Like I said, I only had Denmark in mind, but then I contacted Yubia about Barcelona and then Berlin and the route was made, very organically. Projects came up and it was super cool to be able to visit those historically significant places, for example Berlin, with its history, which is now something people are experiencing in my country. The experience of each country was different but I got a lot from each place I visited.
What history does Mexico have in common with Berlin?
The wall. Here we have a wall that divides Mexico from the United States, and every day immigrants die trying to cross that wall. I always say that history must not be forgotten so that it doesn’t repeat itself. It’s very sad to see that this happens, and, in many countries, borders continue to exist and that there are many victims of this.
My country is going through a difficult time with the migration crisis, drug trafficking, and drugs corrupting the government. So there are a lot of things that are happening. That’s why in Berlin I painted a couple of Mexican women embracing. It’s about what’s happening in my country, about the women who are missing. Every day women die, women disappear, there are many femicides.
I think that painting has also helped me to raise awareness and make other people see that something very serious is happening that we can communicate through painting.
Do you receive criticism for what you paint or do people generally support you?
They support me a lot. I think I have a deep connection with people who follow my work that I noticed before coming abroad when I was saving money. I sold paintings and t-shirts. People bought a lot of things from me and supported me for the trip to Europe.
They feel that there is a great need to talk about my topics. There was no criticism, rather an understanding that it was necessary. We need to use all the tools that we have at hand to talk about what people are going through and we reflect through our art.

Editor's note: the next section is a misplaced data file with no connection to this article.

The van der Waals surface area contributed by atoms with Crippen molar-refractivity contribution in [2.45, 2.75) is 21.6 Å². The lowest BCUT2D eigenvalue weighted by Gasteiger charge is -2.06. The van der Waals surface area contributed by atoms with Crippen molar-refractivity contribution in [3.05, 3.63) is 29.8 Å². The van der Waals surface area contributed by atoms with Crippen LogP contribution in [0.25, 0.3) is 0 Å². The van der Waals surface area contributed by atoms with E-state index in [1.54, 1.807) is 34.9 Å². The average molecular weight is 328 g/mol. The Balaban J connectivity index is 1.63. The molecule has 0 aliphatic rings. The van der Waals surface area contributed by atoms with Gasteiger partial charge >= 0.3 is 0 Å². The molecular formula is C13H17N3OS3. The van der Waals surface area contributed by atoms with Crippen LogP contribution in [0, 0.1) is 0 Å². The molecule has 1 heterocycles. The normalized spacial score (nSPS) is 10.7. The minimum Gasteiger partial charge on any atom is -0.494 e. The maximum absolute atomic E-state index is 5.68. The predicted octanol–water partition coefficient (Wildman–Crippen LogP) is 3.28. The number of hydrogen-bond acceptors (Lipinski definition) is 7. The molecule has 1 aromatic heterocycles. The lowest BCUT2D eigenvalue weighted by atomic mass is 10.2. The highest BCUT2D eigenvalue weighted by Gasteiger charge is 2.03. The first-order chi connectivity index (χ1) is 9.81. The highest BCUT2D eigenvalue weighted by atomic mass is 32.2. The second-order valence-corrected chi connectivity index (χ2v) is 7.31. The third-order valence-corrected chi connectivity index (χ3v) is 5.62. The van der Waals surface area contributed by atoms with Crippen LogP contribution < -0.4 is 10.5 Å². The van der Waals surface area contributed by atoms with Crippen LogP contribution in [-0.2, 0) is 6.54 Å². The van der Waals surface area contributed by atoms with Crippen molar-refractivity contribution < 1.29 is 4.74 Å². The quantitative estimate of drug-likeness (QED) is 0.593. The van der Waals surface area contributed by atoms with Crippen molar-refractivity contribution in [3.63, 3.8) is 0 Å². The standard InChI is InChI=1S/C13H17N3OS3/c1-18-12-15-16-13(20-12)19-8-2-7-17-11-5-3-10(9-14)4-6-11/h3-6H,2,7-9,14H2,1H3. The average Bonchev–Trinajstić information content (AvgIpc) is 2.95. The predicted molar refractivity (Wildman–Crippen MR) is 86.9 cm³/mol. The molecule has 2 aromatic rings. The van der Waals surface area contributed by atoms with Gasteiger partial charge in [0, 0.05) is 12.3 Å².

‘I realized that in reality, urban art and street art in Mexico is powerful because most of my friends are very good at painting. We have technical quality and a strong discourse. I was in a country so far away and I was proud to have such talented friends.’
You were in Copenhagen at the Meeting of Styles event, which is one of the best-known graffiti events in the world. How does your art coexist with graffiti?
Well actually, when the pieces weren’t finished, one night someone painted over our characters, they crossed out the faces. I thought, “too bad”, and everyone hugged me. I thought, “It’s the street, I’m used to these things happening everywhere.” Even in the ‘first world’ disputes continue to happen on the walls.
The next day I was able to fix it easily and people began to congratulate me, I even met a graffiti artist, and he asked me, “How do you feel?” “Great,” I told him. “The diss even helped me to fix some things, and I was happy to do things that I had been afraid to do.” He said “You’re so positive.” I said, “No. It’s because in my country we’re used to solving things however we can, with the tools we have.”